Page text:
Review: Barefaced One10 1x10 Cabinet

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Barefaced is a U.K.-based speaker manufacturer that I must thank for a couple things. First, due to the extremely limited space in BP’s product review section and our mission to provide a good cross-section of gear month-to-month, we’ve had the One10 reviewed here for a long time. Now, this would be understandably aggravating for any manufacturer (I’ve heard it all over the years), but it does come with a distinct advantage, which brings me to my second point: When I can spend a lot of time with gear, I get to know it deeply, and that can only yield good things for my testing ability. So, thank you to Barefaced for letting us hang on to the cab for so long, and thanks for making such an excellent product. I love the One10.

Before I expound on its virtues, a bit about its design. The One10 is a diminutive cabinet that is the very essence of portable. The simple side handle is more than adequate to schlep the cab up and down stairs and around town, even on a motorcycle (more on that later). The cabinet is made from lightweight ply, and it’s blessed with metal corners and a durable acrylic coating. CNC machines employed during manufacturing ensure tight quality control. The enclosure’s high performance at such a small size is due largely to its designer, C. Alexander Claber, a cabinet engineer with the deep curiosity and broad knowledge to make smart choices. The evidence is in its “Hybrid Resonator” chamber, the bracing design, and excellent damping. It takes a lot of chops to make a cabinet this small sound good and loud, so I respect the brain behind it all.


I am occasionally a lazy bass player when it comes to my rig. Sure, a casual set at a local lounge or bar would sound fabulous if I brought my 50-pound head and 90-pound cabinet, but that ain’t happening. Living in super-packed San Francisco means I often park ludicrously far from a hit. For smaller stuff, my goal is basically one trip—and for that, the One10 has been a godsend. It’s way smaller and lighter than some of my favorite 1x12 cabinets, but every bit as capable. It has even saved my butt on a few things, most notably the time I was at my studio and realized that my soundcheck for a gig 30 miles away was in five minutes. We all know that panicky feeling. I immediately sprung into action, only to remember I didn’t have my car with me—I had taken my motorcycle that day. After frantically calling the bandleader to say I wouldn’t make the check, I began to wonder how in the heck I was going to bring gear to the gig. Scanning my room, I saw the One10 there and had a lightbulb moment. Suffice it to say, thanks to the miracles of duct tape and lane-splitting, I made my gig. I honestly can’t think of another cabinet that would have served the dual purpose of being portable enough to tape to my bike and loud enough to pull off a good-size room. I was sold then and there.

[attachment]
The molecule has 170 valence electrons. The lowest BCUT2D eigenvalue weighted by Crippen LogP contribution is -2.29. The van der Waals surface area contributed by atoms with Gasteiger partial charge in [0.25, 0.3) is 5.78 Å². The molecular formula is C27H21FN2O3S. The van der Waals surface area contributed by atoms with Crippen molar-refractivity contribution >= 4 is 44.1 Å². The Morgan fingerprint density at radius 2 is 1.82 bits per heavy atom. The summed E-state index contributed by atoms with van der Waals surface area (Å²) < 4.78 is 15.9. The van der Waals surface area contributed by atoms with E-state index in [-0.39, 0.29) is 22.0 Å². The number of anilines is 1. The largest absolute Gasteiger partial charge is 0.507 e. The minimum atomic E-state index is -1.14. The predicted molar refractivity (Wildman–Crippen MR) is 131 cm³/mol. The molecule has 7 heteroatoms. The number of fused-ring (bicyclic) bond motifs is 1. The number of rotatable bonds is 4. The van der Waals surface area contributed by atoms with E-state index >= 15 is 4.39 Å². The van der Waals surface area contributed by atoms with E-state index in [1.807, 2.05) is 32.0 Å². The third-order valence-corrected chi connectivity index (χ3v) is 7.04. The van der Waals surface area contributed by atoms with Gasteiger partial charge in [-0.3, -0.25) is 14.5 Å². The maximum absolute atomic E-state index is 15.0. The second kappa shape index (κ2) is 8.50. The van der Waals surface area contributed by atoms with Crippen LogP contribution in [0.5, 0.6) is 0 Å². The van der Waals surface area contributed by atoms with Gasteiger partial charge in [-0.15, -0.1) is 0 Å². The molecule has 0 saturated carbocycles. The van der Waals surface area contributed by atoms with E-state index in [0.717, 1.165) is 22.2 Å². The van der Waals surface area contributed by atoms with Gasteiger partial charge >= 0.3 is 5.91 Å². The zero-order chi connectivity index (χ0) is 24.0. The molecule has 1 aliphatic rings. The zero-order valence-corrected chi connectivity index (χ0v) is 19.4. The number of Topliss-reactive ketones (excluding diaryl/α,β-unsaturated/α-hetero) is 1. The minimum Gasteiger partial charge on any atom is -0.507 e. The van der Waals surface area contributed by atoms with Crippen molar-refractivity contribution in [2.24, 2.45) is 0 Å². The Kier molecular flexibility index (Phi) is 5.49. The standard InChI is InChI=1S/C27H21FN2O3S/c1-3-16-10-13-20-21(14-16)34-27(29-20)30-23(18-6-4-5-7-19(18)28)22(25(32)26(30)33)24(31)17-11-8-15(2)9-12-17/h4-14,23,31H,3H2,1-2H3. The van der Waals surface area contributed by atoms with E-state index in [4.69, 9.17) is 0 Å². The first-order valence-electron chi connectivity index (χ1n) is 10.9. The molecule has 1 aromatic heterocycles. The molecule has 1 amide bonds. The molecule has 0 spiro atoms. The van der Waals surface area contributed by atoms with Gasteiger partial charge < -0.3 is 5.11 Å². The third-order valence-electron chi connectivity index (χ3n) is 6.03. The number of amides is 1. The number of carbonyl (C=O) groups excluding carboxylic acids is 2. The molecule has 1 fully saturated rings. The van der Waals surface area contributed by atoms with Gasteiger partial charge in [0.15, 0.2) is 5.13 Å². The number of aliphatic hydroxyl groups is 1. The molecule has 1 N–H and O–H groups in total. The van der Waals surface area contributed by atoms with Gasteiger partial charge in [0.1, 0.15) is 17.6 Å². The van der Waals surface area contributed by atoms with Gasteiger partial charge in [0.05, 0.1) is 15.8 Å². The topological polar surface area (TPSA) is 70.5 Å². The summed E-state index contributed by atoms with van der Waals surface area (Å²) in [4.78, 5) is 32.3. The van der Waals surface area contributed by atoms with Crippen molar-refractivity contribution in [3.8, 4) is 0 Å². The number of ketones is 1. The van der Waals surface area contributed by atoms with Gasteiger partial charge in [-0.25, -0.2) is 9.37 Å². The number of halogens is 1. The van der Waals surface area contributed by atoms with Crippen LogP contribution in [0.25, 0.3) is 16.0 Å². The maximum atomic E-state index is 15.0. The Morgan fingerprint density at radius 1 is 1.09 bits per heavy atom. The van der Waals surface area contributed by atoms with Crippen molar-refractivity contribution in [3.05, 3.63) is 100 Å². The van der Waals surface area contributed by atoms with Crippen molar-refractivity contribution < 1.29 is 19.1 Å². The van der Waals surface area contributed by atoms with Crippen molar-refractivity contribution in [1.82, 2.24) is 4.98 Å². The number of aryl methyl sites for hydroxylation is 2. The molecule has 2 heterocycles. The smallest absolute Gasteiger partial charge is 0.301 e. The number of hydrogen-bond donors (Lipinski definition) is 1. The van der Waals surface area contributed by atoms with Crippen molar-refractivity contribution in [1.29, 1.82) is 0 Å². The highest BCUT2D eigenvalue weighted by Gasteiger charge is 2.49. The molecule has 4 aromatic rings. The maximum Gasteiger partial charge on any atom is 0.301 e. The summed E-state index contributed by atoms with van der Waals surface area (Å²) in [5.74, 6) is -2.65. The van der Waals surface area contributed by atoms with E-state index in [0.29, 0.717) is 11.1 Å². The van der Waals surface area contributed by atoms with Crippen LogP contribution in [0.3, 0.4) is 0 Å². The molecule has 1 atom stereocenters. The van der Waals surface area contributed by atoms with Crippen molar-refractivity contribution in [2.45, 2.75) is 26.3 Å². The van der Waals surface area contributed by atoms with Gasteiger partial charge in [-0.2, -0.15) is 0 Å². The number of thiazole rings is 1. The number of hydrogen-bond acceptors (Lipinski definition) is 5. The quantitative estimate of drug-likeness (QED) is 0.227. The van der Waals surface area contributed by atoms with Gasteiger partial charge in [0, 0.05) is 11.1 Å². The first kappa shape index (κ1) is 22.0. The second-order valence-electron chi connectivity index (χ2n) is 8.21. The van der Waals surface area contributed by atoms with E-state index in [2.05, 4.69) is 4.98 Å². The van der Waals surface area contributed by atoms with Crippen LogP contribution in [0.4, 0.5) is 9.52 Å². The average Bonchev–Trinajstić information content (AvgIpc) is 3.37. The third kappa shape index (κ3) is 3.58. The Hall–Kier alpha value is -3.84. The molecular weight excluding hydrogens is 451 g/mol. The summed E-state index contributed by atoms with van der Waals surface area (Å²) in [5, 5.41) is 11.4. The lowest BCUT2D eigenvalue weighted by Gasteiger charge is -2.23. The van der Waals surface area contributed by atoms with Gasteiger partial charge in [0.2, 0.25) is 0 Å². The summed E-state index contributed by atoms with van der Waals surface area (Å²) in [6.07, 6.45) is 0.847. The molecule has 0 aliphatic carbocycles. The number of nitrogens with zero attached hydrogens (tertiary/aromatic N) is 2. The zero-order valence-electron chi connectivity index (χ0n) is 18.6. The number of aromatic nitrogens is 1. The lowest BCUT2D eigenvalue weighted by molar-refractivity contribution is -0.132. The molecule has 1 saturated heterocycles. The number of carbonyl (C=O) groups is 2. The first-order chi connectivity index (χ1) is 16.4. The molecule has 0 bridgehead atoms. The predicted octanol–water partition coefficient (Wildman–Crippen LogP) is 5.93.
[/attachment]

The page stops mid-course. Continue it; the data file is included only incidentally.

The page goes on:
The One10 is capable of incredible volume for its size. This fact has been commented on often at gigs. It offers remarkable bass response and off-axis presentation into a room. It also boasts impressive power handling; rather than devolving into a nasty mess when pushed hard, the One10 edges into a satisfying growl. Its natural tone is on the smooth and mellow side, due largely to the absence of a tweeter. The Barefaced-designed, Eminence-manufactured 10CR250 driver is a marvel. The lightweight cone is coupled with a beefy voice coil and concentric midrange driver to produce a ton of sweet and articulate response, even at high volumes. It’s downright miraculous.

To my knowledge, there is nothing out there like the One10. It’s legit capable of handling medium-size gigs. It’s extremely easy to carry around. It’s built to last. There’s nothing not to like, which is why it’s more than deserving of a Bass Player Editors’ Award.


One10 1x10 Cabinet

Street Approx. $500
Pros Insane power handling and frequency response for its size; excellent construction
Cons None
Bottom Line The most badass tiny cab out there.


Configuration 1x10" + 2" concentric midrange
Power handling 250 watts (Barefaced states that up to 500 watts are possible with a clean tone)
Frequency response 30Hz–6kHz
Sensitivity 95dB
Connections Neutrik Speakon combo jack

Made in U.K.